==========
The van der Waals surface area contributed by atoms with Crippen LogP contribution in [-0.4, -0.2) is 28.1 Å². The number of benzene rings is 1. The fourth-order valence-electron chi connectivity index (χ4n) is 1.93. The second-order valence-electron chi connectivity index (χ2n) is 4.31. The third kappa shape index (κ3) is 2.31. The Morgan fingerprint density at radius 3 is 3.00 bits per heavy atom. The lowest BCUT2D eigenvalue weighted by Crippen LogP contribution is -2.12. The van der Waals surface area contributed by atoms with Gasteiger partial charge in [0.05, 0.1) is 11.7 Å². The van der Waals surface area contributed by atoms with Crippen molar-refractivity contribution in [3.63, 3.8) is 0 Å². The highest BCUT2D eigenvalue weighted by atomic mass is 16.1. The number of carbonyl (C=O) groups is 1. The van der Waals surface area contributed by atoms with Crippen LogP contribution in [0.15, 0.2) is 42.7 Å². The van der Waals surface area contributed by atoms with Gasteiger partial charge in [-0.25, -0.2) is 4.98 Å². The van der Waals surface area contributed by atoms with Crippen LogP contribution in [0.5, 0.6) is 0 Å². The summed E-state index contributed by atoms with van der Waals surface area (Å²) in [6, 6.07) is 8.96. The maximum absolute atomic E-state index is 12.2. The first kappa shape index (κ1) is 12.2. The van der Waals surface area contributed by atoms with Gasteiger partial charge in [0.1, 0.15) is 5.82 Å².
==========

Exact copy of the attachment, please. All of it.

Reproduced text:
The van der Waals surface area contributed by atoms with Crippen LogP contribution in [-0.4, -0.2) is 28.1 Å². The number of benzene rings is 1. The fourth-order valence-electron chi connectivity index (χ4n) is 1.93. The second-order valence-electron chi connectivity index (χ2n) is 4.31. The third kappa shape index (κ3) is 2.31. The Morgan fingerprint density at radius 3 is 3.00 bits per heavy atom. The lowest BCUT2D eigenvalue weighted by Crippen LogP contribution is -2.12. The van der Waals surface area contributed by atoms with Gasteiger partial charge in [0.05, 0.1) is 11.7 Å². The van der Waals surface area contributed by atoms with Crippen molar-refractivity contribution in [3.63, 3.8) is 0 Å². The highest BCUT2D eigenvalue weighted by atomic mass is 16.1. The number of carbonyl (C=O) groups is 1. The van der Waals surface area contributed by atoms with Crippen LogP contribution in [0.15, 0.2) is 42.7 Å². The van der Waals surface area contributed by atoms with Gasteiger partial charge in [-0.25, -0.2) is 4.98 Å². The van der Waals surface area contributed by atoms with Crippen LogP contribution in [0.5, 0.6) is 0 Å². The summed E-state index contributed by atoms with van der Waals surface area (Å²) in [6, 6.07) is 8.96. The maximum absolute atomic E-state index is 12.2. The first kappa shape index (κ1) is 12.2. The van der Waals surface area contributed by atoms with Gasteiger partial charge in [0.1, 0.15) is 5.82 Å².